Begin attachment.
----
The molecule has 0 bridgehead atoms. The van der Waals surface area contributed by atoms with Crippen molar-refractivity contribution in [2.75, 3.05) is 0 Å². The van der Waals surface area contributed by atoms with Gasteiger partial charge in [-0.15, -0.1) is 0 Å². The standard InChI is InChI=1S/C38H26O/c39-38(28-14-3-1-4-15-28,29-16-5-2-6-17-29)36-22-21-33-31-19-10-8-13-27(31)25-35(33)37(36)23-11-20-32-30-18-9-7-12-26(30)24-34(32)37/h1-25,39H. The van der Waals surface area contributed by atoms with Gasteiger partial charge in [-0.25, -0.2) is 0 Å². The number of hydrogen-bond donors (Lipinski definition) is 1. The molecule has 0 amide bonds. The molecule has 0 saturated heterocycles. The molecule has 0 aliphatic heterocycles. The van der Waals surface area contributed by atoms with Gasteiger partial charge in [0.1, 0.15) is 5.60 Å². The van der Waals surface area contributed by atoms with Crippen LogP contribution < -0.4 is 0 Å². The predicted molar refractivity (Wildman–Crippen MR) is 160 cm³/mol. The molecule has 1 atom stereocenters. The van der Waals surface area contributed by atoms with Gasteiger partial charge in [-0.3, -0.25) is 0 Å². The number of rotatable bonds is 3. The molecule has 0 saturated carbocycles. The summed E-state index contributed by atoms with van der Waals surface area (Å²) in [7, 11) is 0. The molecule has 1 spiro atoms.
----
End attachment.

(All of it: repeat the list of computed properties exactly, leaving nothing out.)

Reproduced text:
The molecule has 0 bridgehead atoms. The van der Waals surface area contributed by atoms with Crippen molar-refractivity contribution in [2.75, 3.05) is 0 Å². The van der Waals surface area contributed by atoms with Gasteiger partial charge in [-0.15, -0.1) is 0 Å². The standard InChI is InChI=1S/C38H26O/c39-38(28-14-3-1-4-15-28,29-16-5-2-6-17-29)36-22-21-33-31-19-10-8-13-27(31)25-35(33)37(36)23-11-20-32-30-18-9-7-12-26(30)24-34(32)37/h1-25,39H. The van der Waals surface area contributed by atoms with Gasteiger partial charge in [-0.25, -0.2) is 0 Å². The number of hydrogen-bond donors (Lipinski definition) is 1. The molecule has 0 amide bonds. The molecule has 0 saturated heterocycles. The molecule has 0 aliphatic heterocycles. The van der Waals surface area contributed by atoms with Gasteiger partial charge in [0.1, 0.15) is 5.60 Å². The van der Waals surface area contributed by atoms with Crippen LogP contribution < -0.4 is 0 Å². The predicted molar refractivity (Wildman–Crippen MR) is 160 cm³/mol. The molecule has 1 atom stereocenters. The van der Waals surface area contributed by atoms with Gasteiger partial charge in [-0.3, -0.25) is 0 Å². The number of rotatable bonds is 3. The molecule has 0 saturated carbocycles. The summed E-state index contributed by atoms with van der Waals surface area (Å²) in [7, 11) is 0. The molecule has 1 spiro atoms.